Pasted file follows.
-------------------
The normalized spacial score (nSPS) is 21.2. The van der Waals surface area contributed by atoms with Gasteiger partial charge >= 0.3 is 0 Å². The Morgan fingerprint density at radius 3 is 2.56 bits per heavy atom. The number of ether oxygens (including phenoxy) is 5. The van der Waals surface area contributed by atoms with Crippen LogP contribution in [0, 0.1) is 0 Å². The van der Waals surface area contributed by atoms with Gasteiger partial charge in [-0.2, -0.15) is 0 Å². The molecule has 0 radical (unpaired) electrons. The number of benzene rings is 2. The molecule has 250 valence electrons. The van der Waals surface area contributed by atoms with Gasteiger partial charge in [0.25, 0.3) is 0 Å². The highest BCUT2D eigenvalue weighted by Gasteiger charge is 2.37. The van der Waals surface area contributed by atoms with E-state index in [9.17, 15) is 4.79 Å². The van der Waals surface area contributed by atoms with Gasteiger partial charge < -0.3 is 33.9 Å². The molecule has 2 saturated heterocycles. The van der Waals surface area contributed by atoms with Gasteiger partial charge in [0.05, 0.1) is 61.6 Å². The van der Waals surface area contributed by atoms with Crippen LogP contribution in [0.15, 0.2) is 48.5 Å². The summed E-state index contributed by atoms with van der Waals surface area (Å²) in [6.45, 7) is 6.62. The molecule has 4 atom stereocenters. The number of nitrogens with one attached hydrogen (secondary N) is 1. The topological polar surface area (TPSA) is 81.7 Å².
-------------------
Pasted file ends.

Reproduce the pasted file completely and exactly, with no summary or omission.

The normalized spacial score (nSPS) is 21.2. The van der Waals surface area contributed by atoms with Gasteiger partial charge >= 0.3 is 0 Å². The Morgan fingerprint density at radius 3 is 2.56 bits per heavy atom. The number of ether oxygens (including phenoxy) is 5. The van der Waals surface area contributed by atoms with Crippen LogP contribution in [0, 0.1) is 0 Å². The van der Waals surface area contributed by atoms with Gasteiger partial charge in [-0.2, -0.15) is 0 Å². The molecule has 0 radical (unpaired) electrons. The number of benzene rings is 2. The molecule has 250 valence electrons. The van der Waals surface area contributed by atoms with Gasteiger partial charge in [0.25, 0.3) is 0 Å². The highest BCUT2D eigenvalue weighted by Gasteiger charge is 2.37. The van der Waals surface area contributed by atoms with E-state index in [9.17, 15) is 4.79 Å². The van der Waals surface area contributed by atoms with Gasteiger partial charge < -0.3 is 33.9 Å². The molecule has 2 saturated heterocycles. The van der Waals surface area contributed by atoms with Gasteiger partial charge in [0.05, 0.1) is 61.6 Å². The van der Waals surface area contributed by atoms with Crippen LogP contribution in [0.15, 0.2) is 48.5 Å². The summed E-state index contributed by atoms with van der Waals surface area (Å²) in [6.45, 7) is 6.62. The molecule has 4 atom stereocenters. The number of nitrogens with one attached hydrogen (secondary N) is 1. The topological polar surface area (TPSA) is 81.7 Å².